The race that North Carolina’s political world has expected for months is finally here. It just doesn’t look quite like how we expected it to.

This special election was called after the State Board of Elections ruled that allegations of absentee by mail election fraud tainted the results of last November’s election, where Republican Mark Harris appeared to squeak out a 900-vote win over Democrat Dan McCready.

McCready has been campaigning non-stop since then as the investigation gobbled up national attention.

This district almost made more news for who opted NOT to run. Harris was eligible to run again but decided against it — citing his health. Former Gov. Pat McCrory stoked speculation that he would throw his hat in the ring, but ultimately decided against it.

Others who reportedly considered a bid but opted out are former Union County GOP leader Dan Barry, former Sen. Tommy Tucker of Union County, and former Charlotte mayoral candidate Kenny Smith.

Here are the frontrunners, long shots and also-rans of the 13 running this year. The primary election is May 14.

The frontrunners

Dan Bishop (R) The state senator was the lone General Assembly member from Mecklenburg County to survive the blue wave of 2018. He has a reputation as a social conservative, which will play well in neighboring Union County. Bishop is also a tough campaigner and will likely fight back hard against attacks against his authorship of the infamous “bathroom bill,” House Bill 2.

Matthew Ridenhour (R). The former Mecklenburg County commissioner has earned a reputation as a thoughtful and pragmatic leader. A former Marine who served in Iraq, Ridenhour has already started levying attacks on McCready, saying “it takes a Marine to beat a Marine.” Can he ramp up a Congressional campaign fast enough to avoid splitting votes with Bishop?

Matthew Ridenhour

Stony Rushing (R). The Union County commissioner was the top vote-getter in that body He’s a plain-speaker and probably the most Trump-y of the bunch. Rushing also got the endorsement from Mark Harris — but will that help him or hurt him?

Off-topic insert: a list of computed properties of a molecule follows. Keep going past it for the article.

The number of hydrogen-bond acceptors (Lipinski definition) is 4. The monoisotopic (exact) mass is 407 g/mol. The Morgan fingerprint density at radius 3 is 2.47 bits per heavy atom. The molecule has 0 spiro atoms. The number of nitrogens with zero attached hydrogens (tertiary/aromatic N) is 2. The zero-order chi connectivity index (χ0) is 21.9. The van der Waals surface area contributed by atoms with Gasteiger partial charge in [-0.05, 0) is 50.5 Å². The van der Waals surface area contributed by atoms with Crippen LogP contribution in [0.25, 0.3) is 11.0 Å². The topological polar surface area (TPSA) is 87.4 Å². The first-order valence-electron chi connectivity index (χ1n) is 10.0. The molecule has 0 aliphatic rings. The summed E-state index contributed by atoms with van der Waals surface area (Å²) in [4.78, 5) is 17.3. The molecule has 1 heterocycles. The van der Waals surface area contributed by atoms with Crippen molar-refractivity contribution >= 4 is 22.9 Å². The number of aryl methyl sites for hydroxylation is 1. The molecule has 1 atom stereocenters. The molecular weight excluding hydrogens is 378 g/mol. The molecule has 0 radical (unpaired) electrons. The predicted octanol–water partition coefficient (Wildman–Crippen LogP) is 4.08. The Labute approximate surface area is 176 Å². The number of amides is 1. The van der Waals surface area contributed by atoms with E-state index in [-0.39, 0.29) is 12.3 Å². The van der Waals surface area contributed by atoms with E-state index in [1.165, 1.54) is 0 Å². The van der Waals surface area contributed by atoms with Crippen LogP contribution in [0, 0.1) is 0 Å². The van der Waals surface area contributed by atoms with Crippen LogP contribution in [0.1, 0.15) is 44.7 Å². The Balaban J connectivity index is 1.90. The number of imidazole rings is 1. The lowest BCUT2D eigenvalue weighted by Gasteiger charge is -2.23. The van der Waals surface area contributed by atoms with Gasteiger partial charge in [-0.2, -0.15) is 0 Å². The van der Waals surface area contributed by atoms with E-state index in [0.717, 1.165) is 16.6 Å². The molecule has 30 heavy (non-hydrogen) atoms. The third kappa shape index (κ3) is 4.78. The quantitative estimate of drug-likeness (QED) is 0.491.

Dan McCready (D). McCready is the only Democrat to file for the race, but don’t expect him to breathe easy in this short campaign season. He’s a well-funded candidate who continues to bring in a lot of national support. Will he be able to continue to distance himself from the national Democratic Party now that they’ve taken the House?

Dan McCready

The long shots

Stevie Rivenbark Hull (R). The Fayetteville sales manager has a super compelling story. She was nearly killed in a 2012 car accident while pregnant but elected to put off some medical care to carry her baby to term. However, it’s tough to win in this district without racking up votes in Mecklenburg and Union counties. Can Rivenbark get her message out in the Charlotte area?

Fern Shubert (R). She’s formerly Republican whip of the North Carolina state Senate, but hasn’t been elected to anything since 2002. Not for lack of trying. Shubert finished fifth in the 2004 gubernatorial primary, failed in a primary challenge to Sen. Tommy Tucker in 2010, and then finished third in the GOP primary for state auditor in 2012.

Jeff Scott (L). The Libertarian candidate is back in the race and will appear on the general election ballot. He came in with 1.8% of the vote in 2018. That could make a difference in a close race.

Leigh Thomas Brown (R). Brown is a Charlotte realtor, motivational speaker, and a newcomer to politics.

The also-rans

Allen Smith. Smith is a Green Party candidate and as the only one in the race, will appear on the general election ballot.

Gary Dunn (R)

Chris Anglin. Yes, this is the same Chris Anglin who changed his party affiliation to run as a Republican in the state Supreme Court race. He lives in Raleigh but for some reason wants to run here. Will he turn into a gadfly candidate?

Albert Lee Wiley, Jr. (R)

Kathie C. Day (R)

Cover image of downtown Monroe via Flickr (Creative Commons)

5 COMMENTS

  1. You ask whether Stevie Rivenbark Hull can get her message out. Well, what is her message? You never say. And harrowing as putting off needed surgery until you give birth may be, how does that qualify you for the U.S. House? You’re a political blogger. Shouldn’t you be asking these questions?

  2. Odds are, on the GOP side, in NC-09 we’re going to go from a pastor to a …wait for it…Bishop. So long separation of church & state. You had a good run. 😉

  3. “It takes a marine to beat a marine”? Really? Come on, GOP. Surely you want to pick your second attempt at this seat on more than that! Anything you want to say about issues? Ethics? Election fraud? (Asking for a friend.)

  4. Bishop/McCrory cost this state millions with the HB2 mess. No thank you Dan. Did you watch the State of the Union? All those Dem women in white and a bunch of white haired men on the Rep side. We need conservative female voices in Washington. Rivenbark is the right choice.

  5. Hey Stephen ADVOKAT, from a Pastor to a Bishop! Hilarious. I am going to steal that for my campaign. If you develop any other great messages or slogans, send them to me at jeff.scott@mecklenburg.LPNC.org. I will steal them and not give you credit!! And you are correct, that “marine to beat a marine” is pretty trite. Even though I like Matt personally, he can do better than that. Still, it’s not clear that any candidate has a lot of control over the virality (is that a word?) of short messages that they push out, so maybe he will retreat from that statement over time.

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